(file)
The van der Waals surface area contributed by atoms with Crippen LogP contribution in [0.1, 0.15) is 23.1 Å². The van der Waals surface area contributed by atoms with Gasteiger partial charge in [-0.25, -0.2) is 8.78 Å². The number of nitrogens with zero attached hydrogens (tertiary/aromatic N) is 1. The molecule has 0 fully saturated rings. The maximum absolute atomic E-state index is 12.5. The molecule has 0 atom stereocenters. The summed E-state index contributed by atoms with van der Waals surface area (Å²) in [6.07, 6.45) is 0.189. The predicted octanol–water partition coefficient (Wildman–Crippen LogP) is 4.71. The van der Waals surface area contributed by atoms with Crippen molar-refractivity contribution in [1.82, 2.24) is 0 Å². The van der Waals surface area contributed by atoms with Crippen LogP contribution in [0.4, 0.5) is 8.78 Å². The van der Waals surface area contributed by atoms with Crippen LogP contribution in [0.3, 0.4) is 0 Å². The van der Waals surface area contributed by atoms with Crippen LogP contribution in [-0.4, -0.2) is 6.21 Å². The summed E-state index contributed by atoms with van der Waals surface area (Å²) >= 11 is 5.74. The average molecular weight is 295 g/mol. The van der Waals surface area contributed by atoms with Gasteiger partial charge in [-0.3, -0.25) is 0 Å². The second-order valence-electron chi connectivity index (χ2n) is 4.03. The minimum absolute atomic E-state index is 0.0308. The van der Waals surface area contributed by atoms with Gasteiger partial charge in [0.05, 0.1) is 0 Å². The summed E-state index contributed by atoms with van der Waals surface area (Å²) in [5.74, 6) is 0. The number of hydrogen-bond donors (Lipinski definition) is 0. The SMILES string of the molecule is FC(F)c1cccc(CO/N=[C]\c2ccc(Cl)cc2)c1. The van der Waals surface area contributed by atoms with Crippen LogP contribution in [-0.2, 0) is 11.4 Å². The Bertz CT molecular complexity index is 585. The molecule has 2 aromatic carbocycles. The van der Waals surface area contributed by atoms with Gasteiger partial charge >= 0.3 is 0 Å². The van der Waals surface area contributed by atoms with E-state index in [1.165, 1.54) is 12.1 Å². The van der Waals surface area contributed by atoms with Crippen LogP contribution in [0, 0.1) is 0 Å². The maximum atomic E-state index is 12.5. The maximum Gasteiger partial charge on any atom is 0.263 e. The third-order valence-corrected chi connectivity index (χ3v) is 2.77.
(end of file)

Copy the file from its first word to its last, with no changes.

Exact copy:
The van der Waals surface area contributed by atoms with Crippen LogP contribution in [0.1, 0.15) is 23.1 Å². The van der Waals surface area contributed by atoms with Gasteiger partial charge in [-0.25, -0.2) is 8.78 Å². The number of nitrogens with zero attached hydrogens (tertiary/aromatic N) is 1. The molecule has 0 fully saturated rings. The maximum absolute atomic E-state index is 12.5. The molecule has 0 atom stereocenters. The summed E-state index contributed by atoms with van der Waals surface area (Å²) in [6.07, 6.45) is 0.189. The predicted octanol–water partition coefficient (Wildman–Crippen LogP) is 4.71. The van der Waals surface area contributed by atoms with Crippen molar-refractivity contribution in [1.82, 2.24) is 0 Å². The van der Waals surface area contributed by atoms with Crippen LogP contribution in [0.4, 0.5) is 8.78 Å². The van der Waals surface area contributed by atoms with Crippen LogP contribution in [0.3, 0.4) is 0 Å². The van der Waals surface area contributed by atoms with Crippen LogP contribution in [-0.4, -0.2) is 6.21 Å². The summed E-state index contributed by atoms with van der Waals surface area (Å²) >= 11 is 5.74. The average molecular weight is 295 g/mol. The van der Waals surface area contributed by atoms with Gasteiger partial charge in [-0.3, -0.25) is 0 Å². The second-order valence-electron chi connectivity index (χ2n) is 4.03. The minimum absolute atomic E-state index is 0.0308. The van der Waals surface area contributed by atoms with Gasteiger partial charge in [0.05, 0.1) is 0 Å². The summed E-state index contributed by atoms with van der Waals surface area (Å²) in [5.74, 6) is 0. The number of hydrogen-bond donors (Lipinski definition) is 0. The SMILES string of the molecule is FC(F)c1cccc(CO/N=[C]\c2ccc(Cl)cc2)c1. The van der Waals surface area contributed by atoms with Crippen LogP contribution in [-0.2, 0) is 11.4 Å². The Bertz CT molecular complexity index is 585. The molecule has 2 aromatic carbocycles. The van der Waals surface area contributed by atoms with Gasteiger partial charge >= 0.3 is 0 Å². The van der Waals surface area contributed by atoms with E-state index in [1.165, 1.54) is 12.1 Å². The van der Waals surface area contributed by atoms with Crippen LogP contribution in [0, 0.1) is 0 Å². The maximum atomic E-state index is 12.5. The maximum Gasteiger partial charge on any atom is 0.263 e. The third-order valence-corrected chi connectivity index (χ3v) is 2.77.